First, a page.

• Instead of reject, i prefer the act of ‘questioning’ hadith regardless of both
  • Sahih Ahadi is not good enough even for history and hadeeth can have no religious authority. Although I do not reject hadeeth as a source for linguistic evidence (barring explicit interpretations), I do not reject the historical accuracy of mutawaatir or mutawaatir al-ma’any if they are not self contradicting or in contradiction with the Quran, nor do I conflate hadeeth with linguistic works on Classical Arabic.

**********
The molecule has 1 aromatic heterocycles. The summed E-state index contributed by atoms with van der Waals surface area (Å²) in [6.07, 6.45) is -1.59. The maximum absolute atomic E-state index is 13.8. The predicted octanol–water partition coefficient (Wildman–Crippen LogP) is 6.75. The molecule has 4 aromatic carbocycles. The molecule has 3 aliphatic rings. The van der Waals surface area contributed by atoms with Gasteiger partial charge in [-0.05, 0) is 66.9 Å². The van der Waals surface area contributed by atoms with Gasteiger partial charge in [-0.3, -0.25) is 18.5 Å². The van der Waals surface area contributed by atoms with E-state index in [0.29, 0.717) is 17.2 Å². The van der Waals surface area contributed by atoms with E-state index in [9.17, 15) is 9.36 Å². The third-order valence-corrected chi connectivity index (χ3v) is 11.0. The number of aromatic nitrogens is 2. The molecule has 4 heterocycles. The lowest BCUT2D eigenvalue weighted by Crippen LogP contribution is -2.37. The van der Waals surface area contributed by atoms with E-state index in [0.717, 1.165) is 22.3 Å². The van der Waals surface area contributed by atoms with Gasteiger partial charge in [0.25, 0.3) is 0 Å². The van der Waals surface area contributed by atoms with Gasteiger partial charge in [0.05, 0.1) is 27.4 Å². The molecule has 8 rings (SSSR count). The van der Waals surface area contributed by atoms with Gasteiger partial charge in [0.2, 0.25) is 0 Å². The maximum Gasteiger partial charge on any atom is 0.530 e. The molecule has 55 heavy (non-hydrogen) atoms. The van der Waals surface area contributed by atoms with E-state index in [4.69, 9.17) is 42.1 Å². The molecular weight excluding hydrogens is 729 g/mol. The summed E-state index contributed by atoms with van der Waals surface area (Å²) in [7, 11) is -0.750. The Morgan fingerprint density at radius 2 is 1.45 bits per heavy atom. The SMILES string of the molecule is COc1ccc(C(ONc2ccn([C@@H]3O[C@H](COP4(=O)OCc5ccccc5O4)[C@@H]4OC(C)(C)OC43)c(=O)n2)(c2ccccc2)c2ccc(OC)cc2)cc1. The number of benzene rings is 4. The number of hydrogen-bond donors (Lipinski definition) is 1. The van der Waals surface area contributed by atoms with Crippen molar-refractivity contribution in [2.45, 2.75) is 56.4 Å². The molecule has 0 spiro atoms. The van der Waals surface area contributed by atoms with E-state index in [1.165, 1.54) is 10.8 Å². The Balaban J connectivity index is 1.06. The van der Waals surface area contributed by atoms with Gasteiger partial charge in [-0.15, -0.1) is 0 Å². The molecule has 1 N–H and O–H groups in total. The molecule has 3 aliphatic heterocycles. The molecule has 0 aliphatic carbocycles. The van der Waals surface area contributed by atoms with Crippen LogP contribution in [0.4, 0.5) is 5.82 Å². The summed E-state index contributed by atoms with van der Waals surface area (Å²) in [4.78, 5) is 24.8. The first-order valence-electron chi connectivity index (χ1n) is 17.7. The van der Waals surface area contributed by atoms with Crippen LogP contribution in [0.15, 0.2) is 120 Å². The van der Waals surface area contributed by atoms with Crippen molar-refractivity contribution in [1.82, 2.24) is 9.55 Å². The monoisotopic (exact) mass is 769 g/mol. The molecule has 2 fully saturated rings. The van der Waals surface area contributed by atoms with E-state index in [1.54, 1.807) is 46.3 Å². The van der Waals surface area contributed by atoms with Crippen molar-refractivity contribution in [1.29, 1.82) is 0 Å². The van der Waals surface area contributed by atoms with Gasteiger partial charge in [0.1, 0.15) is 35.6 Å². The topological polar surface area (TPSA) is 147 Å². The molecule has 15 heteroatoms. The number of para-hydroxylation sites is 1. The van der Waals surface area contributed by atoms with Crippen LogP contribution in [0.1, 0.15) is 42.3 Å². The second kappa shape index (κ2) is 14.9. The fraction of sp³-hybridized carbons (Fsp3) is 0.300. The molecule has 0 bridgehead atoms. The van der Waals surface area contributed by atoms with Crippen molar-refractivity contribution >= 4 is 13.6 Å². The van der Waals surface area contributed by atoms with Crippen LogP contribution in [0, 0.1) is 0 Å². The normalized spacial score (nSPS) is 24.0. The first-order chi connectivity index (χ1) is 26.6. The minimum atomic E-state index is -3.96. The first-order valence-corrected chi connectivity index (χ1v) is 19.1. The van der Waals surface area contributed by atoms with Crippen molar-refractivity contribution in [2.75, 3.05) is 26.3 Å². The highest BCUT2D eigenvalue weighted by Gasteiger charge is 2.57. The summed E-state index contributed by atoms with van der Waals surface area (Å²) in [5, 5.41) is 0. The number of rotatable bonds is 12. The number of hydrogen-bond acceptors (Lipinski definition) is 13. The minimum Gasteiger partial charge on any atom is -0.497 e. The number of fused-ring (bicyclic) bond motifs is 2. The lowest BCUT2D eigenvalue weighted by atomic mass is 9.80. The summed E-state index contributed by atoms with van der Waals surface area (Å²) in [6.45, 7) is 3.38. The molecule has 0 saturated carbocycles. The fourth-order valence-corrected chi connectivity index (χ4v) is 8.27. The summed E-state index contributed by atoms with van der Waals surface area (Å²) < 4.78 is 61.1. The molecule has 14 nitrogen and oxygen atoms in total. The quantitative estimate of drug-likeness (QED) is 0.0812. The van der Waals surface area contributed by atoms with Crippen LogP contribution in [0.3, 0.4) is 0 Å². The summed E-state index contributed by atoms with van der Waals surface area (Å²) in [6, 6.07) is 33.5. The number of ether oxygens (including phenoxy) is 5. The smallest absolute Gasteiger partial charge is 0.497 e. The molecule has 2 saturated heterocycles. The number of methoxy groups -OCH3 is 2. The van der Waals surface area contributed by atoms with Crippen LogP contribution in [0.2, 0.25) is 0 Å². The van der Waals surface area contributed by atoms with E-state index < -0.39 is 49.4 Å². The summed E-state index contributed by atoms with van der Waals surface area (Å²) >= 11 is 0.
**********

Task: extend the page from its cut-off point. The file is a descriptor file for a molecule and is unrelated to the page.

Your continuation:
• I’ve been at this for longer than I thought. I feel like all of this (including me) is getting so old. Although it is still a worthy cause, and hopefully it will come to fruition one day. I am pretty quiet about my being a Quranite in my personal life and don’t run towards contact with other sunni/shi’ite, whatever kind of Muslim, as I suffered from a lot of belligerent rejection when I understood and was ready to embrace Quranist Islam and try to rally others to it without all of the Islamic titles. A lot of the heated arguments here on free-minds also caused me a lot of disillusion about other Quranites and their agendas and willingness to cooperate, work with, treat well and commit to comprehend each other and achieve solutions. There’s a lot to forming a community and many ways to do it, Quranists still aren’t able to come to common ground in order to make a first step. Many of us are just modern westerners who like or wanna be just this. Many of us really do not want to form a community. I understand the fears and I think they are merited unfortunately. It’s been over 10 years for me and I don’t see that anything has changed. I remember being 18 and 19 writing on Quranist blogs. Wow.